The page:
A Day Can Make A Big Difference
Warren Berkley & Dee Bowman
Worries that weighed heavy on your mind as you fell asleep do not seem as dreadful in the morning. Storms that seemed threatening at midnight have passed long before breakfast. It is a new day with new opportunities. If you didn’t do well today, tomorrow you have a chance to do better.
“What a difference a day makes. Twenty-four little hours brought the sun and the flowers, where there used to be rain,” (Grever Maria, Adams Stanley).
Are these just clever, motivational sentiments?
“Be angry and do not sin; do not let the sun go down on your anger,” (Eph. 4:26), and “making the best use of the time, because the days are evil,” (Eph. 5:16).
Yesterday’s attitudes and thoughts do not need to be resumed after a night’s sleep.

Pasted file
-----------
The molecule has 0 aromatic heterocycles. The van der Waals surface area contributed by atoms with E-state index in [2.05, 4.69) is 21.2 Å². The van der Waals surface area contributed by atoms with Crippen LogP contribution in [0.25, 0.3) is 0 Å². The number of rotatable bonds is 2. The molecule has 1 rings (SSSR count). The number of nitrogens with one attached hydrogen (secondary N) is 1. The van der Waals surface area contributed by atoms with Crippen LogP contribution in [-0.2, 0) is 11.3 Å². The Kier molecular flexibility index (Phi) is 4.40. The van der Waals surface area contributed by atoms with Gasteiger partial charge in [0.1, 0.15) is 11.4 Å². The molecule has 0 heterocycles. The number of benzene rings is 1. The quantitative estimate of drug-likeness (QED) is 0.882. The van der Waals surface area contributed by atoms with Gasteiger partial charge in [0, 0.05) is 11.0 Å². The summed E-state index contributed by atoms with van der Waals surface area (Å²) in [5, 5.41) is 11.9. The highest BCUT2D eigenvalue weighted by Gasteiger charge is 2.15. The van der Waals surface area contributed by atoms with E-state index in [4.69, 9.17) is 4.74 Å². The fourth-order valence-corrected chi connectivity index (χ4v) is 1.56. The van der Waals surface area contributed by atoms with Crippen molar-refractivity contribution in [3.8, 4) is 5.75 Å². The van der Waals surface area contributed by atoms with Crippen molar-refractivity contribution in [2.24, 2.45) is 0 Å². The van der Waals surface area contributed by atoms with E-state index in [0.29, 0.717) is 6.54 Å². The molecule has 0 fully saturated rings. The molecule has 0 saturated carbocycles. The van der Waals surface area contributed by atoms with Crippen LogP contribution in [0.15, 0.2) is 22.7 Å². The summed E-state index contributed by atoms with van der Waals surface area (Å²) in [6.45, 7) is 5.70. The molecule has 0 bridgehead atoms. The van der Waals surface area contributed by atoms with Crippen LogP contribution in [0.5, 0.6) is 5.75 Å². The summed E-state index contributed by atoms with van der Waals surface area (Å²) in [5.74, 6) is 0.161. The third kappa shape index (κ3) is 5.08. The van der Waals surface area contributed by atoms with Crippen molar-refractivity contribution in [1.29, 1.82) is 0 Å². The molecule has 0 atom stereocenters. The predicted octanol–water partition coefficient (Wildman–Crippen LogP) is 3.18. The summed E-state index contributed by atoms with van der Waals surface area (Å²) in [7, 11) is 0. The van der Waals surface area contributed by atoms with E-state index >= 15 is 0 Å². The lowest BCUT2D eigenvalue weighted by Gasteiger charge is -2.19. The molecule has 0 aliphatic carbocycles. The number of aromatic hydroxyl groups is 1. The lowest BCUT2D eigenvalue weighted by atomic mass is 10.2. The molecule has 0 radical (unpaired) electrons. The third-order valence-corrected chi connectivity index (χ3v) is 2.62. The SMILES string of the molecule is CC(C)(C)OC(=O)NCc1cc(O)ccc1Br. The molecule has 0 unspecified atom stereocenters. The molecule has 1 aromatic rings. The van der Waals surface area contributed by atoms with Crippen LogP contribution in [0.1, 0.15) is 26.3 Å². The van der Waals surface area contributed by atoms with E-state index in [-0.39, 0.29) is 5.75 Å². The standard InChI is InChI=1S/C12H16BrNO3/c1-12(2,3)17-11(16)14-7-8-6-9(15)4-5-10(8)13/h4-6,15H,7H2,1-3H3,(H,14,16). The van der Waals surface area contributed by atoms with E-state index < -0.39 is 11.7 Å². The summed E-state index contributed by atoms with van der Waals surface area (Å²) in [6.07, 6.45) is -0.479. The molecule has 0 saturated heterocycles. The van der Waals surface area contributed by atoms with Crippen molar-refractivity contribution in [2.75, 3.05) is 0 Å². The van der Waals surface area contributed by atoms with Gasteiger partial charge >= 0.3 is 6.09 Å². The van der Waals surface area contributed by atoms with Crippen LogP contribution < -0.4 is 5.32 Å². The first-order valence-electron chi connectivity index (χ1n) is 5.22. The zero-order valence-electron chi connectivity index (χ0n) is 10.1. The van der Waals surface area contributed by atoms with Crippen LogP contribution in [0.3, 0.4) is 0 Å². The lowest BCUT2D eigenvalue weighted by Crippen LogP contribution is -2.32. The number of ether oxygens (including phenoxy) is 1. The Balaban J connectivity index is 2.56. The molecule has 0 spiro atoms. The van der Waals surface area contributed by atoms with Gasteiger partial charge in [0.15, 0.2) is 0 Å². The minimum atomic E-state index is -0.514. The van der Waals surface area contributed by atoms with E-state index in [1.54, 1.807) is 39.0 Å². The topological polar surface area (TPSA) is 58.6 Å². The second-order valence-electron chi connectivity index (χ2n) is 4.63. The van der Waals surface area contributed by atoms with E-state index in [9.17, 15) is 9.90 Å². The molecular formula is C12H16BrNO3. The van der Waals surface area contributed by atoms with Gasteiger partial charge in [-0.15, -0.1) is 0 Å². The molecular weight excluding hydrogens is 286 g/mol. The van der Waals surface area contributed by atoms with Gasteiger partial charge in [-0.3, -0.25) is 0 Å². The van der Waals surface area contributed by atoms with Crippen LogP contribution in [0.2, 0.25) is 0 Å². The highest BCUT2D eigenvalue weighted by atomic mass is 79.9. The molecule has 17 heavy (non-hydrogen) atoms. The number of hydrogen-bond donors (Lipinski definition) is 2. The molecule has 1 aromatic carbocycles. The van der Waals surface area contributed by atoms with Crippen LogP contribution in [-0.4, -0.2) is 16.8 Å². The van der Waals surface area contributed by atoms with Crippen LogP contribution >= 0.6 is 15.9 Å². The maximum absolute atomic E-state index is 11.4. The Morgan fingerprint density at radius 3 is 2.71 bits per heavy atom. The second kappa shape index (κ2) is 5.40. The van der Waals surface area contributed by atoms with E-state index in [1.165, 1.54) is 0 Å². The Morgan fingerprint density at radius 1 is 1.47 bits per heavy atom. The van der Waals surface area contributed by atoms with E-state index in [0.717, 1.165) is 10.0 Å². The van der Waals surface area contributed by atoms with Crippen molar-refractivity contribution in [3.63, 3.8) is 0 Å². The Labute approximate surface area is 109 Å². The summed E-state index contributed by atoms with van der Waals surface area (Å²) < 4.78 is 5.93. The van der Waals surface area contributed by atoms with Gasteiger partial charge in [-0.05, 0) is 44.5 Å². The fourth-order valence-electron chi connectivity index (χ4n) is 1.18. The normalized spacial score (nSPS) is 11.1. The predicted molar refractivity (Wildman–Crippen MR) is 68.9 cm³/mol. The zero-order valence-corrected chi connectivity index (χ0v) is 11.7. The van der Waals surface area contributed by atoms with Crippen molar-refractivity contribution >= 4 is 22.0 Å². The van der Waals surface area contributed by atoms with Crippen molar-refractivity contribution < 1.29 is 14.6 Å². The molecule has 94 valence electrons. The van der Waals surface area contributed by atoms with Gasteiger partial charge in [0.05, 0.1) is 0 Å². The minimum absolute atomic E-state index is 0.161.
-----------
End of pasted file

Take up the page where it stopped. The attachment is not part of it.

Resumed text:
From Dee …
In Ephesians 4:26–27, Paul commanded, “Be ye angry, and sin not: let not the sun go down upon your wrath: neither give place to the devil.” This passage is variously translated. Phillips renders it, “Don’t give the devil that sort of foothold.” Goodspeed’s translation says, “You must not give the devil a chance.” The Twentieth Century New Testament gives it, “And give no opportunity to the Devil.” The thought in all of these is the same: mainly, don’t give the Devil residency in your mind.
Someone has said, “You can’t keep the birds from flying over your head, but you can keep them from nesting in your hair.” In the same way, you can’t keep the Devil from making periodic trips through your mind, but you don’t have to give him a place to stay.
 Bowman, D. (1988). Front Lines: Competition for the Mind. Christianity Magazine, 5(8), 2.